17. Ride The Alaska Railroad
From Seward to Whittier and all the way up north through Denali National Park and onto Fairbanks - the historic Alaska Railroad is an excellent way to enjoy Alaska with zero distractions other than wildlife viewing and beaming mountains.
18. Take A Hike Underneath The Midnight Sun
Because nothing says "I'm in Alaska" like hiking in the middle of the night without a star in the sky.
19. Cruise Through The Inside Passage
A million-ish people visit Alaska each year via cruise ship. We'd say that they are on to something...
20. Go Whitewater Rafting Down Sixmile Creek
Start your journey in the quaint town of Hope located on the Kenai Peninsula. Six Mile Creek is a short, approximately 10 miles waterway with some of the most exciting whitewater rafting in Alaska. Class IV and Class V rapids with drops of over 50 feet per mile. This trip is for those that enjoy a thrilling adrenaline rush!
21. Go Bear Viewing in Katmai National Park
Katmai is notable for the Valley of Ten Thousand Smokes and for its Alaskan brown bears. You will never want to visit a zoo again after seeing such amazing wildlife in their natural habitat.
22. Get To Know The Local Athletes
The official state sport of Alaska is dog mushing. It is a rich and integral part of the Alaskan culture. And the doggies? Well, they're pretty darn cute too.
23. Go Glamping On A Remote Island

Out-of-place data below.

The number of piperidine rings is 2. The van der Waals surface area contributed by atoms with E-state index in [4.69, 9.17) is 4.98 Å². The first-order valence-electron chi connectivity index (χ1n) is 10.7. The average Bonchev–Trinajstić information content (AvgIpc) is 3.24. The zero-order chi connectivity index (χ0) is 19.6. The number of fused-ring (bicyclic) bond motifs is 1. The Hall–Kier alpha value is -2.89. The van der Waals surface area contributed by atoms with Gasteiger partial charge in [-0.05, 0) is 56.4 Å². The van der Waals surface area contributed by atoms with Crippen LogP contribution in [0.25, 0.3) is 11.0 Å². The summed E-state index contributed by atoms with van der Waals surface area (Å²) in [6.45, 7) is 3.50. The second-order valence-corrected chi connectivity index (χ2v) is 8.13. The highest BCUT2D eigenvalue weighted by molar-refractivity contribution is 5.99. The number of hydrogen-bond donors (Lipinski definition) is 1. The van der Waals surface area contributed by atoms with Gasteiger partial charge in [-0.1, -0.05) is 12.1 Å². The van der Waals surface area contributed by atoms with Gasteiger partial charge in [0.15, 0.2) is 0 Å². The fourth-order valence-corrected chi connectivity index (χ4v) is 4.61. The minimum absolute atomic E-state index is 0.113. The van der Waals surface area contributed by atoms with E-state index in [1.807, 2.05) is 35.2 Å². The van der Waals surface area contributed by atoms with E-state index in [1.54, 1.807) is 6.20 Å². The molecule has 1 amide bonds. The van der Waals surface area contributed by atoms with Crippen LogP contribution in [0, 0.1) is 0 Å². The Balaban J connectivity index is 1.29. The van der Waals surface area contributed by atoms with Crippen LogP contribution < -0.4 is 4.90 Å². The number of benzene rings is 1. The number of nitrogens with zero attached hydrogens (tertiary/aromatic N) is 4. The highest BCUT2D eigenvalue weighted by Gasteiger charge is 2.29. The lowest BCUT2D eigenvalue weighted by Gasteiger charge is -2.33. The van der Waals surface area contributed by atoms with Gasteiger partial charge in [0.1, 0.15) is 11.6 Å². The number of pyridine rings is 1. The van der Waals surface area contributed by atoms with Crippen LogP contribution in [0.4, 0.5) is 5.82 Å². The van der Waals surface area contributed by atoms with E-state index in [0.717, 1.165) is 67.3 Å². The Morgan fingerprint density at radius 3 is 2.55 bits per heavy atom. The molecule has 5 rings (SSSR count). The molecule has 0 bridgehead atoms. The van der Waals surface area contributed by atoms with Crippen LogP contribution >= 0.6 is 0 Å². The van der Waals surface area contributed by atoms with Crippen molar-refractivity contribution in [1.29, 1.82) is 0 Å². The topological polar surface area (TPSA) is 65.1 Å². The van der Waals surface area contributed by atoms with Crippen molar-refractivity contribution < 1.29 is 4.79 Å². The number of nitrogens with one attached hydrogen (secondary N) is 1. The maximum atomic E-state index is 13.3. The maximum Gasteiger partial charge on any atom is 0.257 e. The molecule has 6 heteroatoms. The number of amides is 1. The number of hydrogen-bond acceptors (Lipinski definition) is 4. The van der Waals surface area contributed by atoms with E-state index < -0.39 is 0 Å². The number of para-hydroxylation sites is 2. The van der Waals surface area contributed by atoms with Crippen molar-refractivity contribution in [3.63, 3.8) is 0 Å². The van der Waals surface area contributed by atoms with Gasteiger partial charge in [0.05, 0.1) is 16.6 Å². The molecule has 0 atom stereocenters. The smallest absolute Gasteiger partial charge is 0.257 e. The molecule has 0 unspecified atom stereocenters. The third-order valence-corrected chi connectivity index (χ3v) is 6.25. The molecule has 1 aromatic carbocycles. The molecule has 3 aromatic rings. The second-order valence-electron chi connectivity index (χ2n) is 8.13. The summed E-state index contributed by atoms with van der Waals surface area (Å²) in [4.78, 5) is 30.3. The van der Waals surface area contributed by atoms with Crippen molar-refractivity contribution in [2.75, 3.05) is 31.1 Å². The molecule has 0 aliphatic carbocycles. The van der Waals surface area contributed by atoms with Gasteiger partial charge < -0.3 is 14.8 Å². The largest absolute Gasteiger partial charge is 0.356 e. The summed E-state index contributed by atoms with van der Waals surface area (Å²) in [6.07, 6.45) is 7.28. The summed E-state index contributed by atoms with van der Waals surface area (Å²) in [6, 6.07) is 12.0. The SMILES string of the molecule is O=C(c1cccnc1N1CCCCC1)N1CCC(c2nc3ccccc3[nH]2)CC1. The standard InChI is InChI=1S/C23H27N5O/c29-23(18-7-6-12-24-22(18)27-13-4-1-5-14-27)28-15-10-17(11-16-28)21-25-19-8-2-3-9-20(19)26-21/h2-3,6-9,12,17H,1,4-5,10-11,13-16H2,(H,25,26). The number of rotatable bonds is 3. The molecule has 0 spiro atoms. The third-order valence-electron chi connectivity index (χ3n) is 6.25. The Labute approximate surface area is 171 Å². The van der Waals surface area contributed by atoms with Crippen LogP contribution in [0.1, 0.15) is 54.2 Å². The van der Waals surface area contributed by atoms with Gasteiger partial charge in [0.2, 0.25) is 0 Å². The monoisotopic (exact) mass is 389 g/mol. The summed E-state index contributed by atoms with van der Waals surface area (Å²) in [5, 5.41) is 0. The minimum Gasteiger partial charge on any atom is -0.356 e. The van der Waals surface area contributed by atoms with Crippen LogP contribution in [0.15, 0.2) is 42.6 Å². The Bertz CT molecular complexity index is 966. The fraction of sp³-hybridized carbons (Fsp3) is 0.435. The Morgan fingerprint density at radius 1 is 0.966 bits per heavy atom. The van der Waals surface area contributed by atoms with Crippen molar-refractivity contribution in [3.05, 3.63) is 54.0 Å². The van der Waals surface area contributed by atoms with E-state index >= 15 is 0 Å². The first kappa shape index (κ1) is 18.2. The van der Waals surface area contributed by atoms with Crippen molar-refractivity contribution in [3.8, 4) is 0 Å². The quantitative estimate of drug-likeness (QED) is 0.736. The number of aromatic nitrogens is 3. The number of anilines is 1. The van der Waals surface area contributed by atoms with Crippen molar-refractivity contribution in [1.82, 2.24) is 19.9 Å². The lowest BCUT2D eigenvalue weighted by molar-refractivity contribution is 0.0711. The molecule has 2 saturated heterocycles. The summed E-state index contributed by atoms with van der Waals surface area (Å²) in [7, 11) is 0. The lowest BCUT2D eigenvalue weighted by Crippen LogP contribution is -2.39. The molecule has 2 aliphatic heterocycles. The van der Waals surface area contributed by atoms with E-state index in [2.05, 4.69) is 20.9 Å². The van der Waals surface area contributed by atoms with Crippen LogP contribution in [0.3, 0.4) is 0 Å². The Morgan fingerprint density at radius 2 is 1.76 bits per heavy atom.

Orca Island Cabins located on Humpy Cove in Resurrection Bay is a mix between utter paradise and heaven on earth. Relax in a yurt, go kayaking and paddle boarding, watch orcas jump and enjoy an epic remote setting.
24. Wet A Line Any Chance You Get
Flickr - Nicholas D.
It's Alaska, need we say more? It's just what we do. Salmon, halibut, rockfish, trout, grayling, arctic char... the list goes on and on.
25. Drive The Denali Highway
This largely graveled road offers views of remote wilderness. The 135-mile road was completed in 1957 and was designed to give access to Denali National Park. It later became largely redundant in 1971 when a newer (and paved) road was put in, known as the George Parks Highway. The highway leads from Paxson Junction to Cantwell Junction.
26. Catch As Many Sunsets As Possible
That is, until summer solstice hits and the midnight sun keeps you awake all day and all night.
Oh, Alaska… you make this list so easy for us to write! We decided to cut it off at 26 but we know there are a ton of other amazing things to do in Alaska during the summer months. What are some of your top recommendations?